Titles are marketed; sales are independently audited so that prospective advertisers can be sure they are gearing towards the right market.
Launching a new magazine
Success depends on identifying a gap in the market by: Either hunch or market research
The Face from Nick Logan came about as a result of a hunch, but usually market research will identify potential readership size, age, income, education and therefore potential advertising support.
Choose a format
- usual = cheaper
- Unusual = more expensive and sometimes unpopular
Choice of paper
- low grade = cheaper
- High quality = more expensive
- %age of pictures
- by post lightweight is cheaper
- on stands it doesn’t matter
- by post lightweight is cheaper
assess your costs
- type (print)
- depends on how many were printed and distributed
- now produce a dummy – scamp (an artist’s impression), a mockup or a proper dummy of several hundred copies
- Next mount a campaign to impress the distribution trade and advertisers with the potential opportunities
- Engage staff – do a dry run – lease premises, book TV advertising for the launch
Homework Jan 2004 ‘Nuts’ and Zoo were launched – find out what you can about them.
- Photos of celebs / models will link with feature article
- Colour photo bleeds to the edges i.e. no border
- Cover lines – short phrases about the articles inside
- Flash or colour panels
- Puff – a magazine’s ‘unique’ claims: the first, the only, best etc
- A strong sense of both contents and outlook must be conveyed at a glance.
The Press Complaints Commission
- Stereotyping or casual and careless offence to minority groups, unethical behaviour, violation of privacy etc can all be complained about.
- Red analysis
- Bold, short, punchy (like the reader), top left corner in box, white word RED on rich red background, stands out on shelves where space is limited.
- Font distinctive like handwriting – a sense of individuality – yet an air of fun
- Sell lines superimposed on model but being in different colours don’t block her out too much; they are teasers
- Use of upper and lower case
- Midshot of model therefore we can see all of what she’s wearing and thus the goods the magazine is dedicated to.
- Colour, some red like title but mostly neutral to emphasise the classic elegance and fashion.
(All) Abbreviated titles like a club, often obscured by model’s head
Titles on cover – Quotations, alliteration, language, hooks – jokey, smutty, laddish, humour, colloquial, slang
Covers busy, usually a female, looking at you, bare neck, and breasts.
B list stars – less clothes
A list stars – more clothes, less provocative maybe
Note the colour palette used
Prizes, free gifts
Acceptance of what men are
Original temptress, seductive scandalous, empathetic
First mag to give women credit for having a sexuality.
Titles used aspirational – what you can do…
Prizes, free gifts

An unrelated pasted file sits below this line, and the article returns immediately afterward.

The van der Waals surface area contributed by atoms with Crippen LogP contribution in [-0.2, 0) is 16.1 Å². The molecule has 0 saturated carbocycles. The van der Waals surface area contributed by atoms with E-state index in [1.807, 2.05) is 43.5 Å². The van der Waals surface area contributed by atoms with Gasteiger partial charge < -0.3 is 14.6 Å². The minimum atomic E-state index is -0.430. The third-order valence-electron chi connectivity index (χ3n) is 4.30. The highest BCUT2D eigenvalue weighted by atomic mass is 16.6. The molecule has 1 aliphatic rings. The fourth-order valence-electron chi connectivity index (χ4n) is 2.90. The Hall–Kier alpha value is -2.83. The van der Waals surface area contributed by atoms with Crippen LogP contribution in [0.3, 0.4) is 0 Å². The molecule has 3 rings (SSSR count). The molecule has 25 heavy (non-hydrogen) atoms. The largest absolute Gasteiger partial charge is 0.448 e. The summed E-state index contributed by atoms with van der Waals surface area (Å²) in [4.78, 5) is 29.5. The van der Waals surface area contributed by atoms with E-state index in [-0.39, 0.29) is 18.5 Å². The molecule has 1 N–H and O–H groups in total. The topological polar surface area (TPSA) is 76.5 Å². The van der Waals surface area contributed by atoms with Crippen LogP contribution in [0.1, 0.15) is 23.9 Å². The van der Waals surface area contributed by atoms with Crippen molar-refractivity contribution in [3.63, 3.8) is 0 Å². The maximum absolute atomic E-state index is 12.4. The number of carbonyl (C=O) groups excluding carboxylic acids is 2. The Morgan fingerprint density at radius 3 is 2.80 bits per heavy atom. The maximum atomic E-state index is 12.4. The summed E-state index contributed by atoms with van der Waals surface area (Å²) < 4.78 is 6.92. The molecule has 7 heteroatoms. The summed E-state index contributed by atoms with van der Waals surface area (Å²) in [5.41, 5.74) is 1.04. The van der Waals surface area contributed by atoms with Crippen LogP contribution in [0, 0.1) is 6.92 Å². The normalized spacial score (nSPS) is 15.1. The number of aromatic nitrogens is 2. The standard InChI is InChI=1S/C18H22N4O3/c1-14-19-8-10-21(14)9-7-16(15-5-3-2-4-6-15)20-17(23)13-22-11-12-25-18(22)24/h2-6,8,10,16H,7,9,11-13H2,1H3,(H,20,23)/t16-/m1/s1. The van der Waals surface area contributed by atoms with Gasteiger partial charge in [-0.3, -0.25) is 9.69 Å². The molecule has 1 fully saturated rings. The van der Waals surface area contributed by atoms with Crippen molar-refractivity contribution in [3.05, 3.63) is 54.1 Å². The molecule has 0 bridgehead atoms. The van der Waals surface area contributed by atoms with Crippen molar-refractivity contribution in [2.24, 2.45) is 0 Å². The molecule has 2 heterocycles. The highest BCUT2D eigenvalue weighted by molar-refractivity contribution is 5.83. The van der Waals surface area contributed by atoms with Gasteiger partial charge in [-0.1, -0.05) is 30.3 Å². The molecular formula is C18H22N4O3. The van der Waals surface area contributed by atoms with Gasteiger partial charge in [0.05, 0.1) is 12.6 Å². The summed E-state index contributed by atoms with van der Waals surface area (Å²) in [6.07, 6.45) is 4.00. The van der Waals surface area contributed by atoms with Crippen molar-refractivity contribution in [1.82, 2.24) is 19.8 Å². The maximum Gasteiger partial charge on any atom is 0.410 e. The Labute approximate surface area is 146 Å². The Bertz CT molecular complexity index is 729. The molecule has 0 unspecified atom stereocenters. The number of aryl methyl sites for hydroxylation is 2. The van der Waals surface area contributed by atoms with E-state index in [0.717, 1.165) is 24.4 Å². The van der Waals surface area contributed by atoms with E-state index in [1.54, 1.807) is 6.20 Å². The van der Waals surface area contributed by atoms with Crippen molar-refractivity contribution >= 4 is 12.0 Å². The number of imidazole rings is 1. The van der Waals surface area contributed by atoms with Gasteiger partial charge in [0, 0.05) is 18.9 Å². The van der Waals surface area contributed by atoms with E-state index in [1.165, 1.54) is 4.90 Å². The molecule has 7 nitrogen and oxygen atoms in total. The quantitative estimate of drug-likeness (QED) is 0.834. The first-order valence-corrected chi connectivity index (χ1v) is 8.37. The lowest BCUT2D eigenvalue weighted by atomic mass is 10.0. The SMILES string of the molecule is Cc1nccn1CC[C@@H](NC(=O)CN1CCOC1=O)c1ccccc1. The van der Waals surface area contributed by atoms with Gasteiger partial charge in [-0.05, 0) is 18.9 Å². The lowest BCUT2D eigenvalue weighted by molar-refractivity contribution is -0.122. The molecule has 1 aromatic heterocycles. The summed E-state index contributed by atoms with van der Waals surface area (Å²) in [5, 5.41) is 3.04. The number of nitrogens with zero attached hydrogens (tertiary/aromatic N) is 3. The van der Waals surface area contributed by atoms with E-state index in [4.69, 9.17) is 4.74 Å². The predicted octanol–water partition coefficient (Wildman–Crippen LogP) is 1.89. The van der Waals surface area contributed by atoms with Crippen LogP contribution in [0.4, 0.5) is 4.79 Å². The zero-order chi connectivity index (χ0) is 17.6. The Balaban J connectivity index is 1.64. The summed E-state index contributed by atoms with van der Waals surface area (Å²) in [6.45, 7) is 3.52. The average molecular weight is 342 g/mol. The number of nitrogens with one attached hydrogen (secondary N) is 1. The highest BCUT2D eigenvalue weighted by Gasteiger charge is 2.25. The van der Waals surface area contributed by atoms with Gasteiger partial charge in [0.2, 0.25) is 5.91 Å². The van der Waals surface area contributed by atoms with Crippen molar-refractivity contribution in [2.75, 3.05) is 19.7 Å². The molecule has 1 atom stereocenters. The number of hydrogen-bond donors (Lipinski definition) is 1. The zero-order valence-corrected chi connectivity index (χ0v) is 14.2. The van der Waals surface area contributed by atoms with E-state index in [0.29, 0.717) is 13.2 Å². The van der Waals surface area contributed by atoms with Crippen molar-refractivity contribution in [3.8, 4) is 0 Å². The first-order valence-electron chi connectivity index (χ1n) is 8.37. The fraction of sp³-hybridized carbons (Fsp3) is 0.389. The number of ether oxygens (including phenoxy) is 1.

Recipes for food or health or sex!
Empowerment is intended but not delivered
Aspirational what women should want to be
Late 1990s baby glossies handbag sized
Mission statement – usually only in new mags and then there for advertisers rather than the readers.
- Big Issue – social conscience
- Tatler – none
- Boom – the rich!
How does the content show who the intended reader is?
Feature articles in women’s mags often comment by interviewer, detailed description of clothing, surroundings etc; in men’s mags interview is often taped and transcribed with little or no comment from interviewer – men prefer this!
Women regard mags as a treat but most induce guilt as they’re about figure, fashion, lifestyle etc we can’t attain.
Esquire has led the way to putting men on the cover.
Sales 70% impulse buys, 30% subscriptions
Tighter focus on specific audience.
Lifestyle title comes from the purpose of relating to the consumers’ lifestyles interests.
Message and values
Female mags are dedicated to the ideal image of women who are: independent, sexy and appearance driven. Often depicted as tall, thin and blonde (a famous Body Shop ad once stated that there are only 8 women in the whole world like this and they are all top fashion models!)
Male mags are aimed at men who: enjoy being lads, ogle women, drink, watch football and listen to loud music. They aim to be wild, witty and include interviews with the stars.
Sibyl – aimed at women who care about women’s issues and politics
Red Pepper – socialist drawn to government but who care about the shortfall in
Both are subscription only.
Q How do magazines vary and accordingly attract an audience?
- Quality of paper
- Size of print
- Print type / font
- Size of paper
- Design and layout of image
- Cover lines
- Style of model image
Magazines variously inflect the image to convey their respective styles:
- Domestic or girl about town
- Cheeky or staid
- Upmarket or down
- Facial pose
The models’ gaze:
- Looking at you – not just sexual
- She is selfcontained
- She is in control
- She can manage her life
- You can trust her
- Shows an intimacy of knowledge about being a woman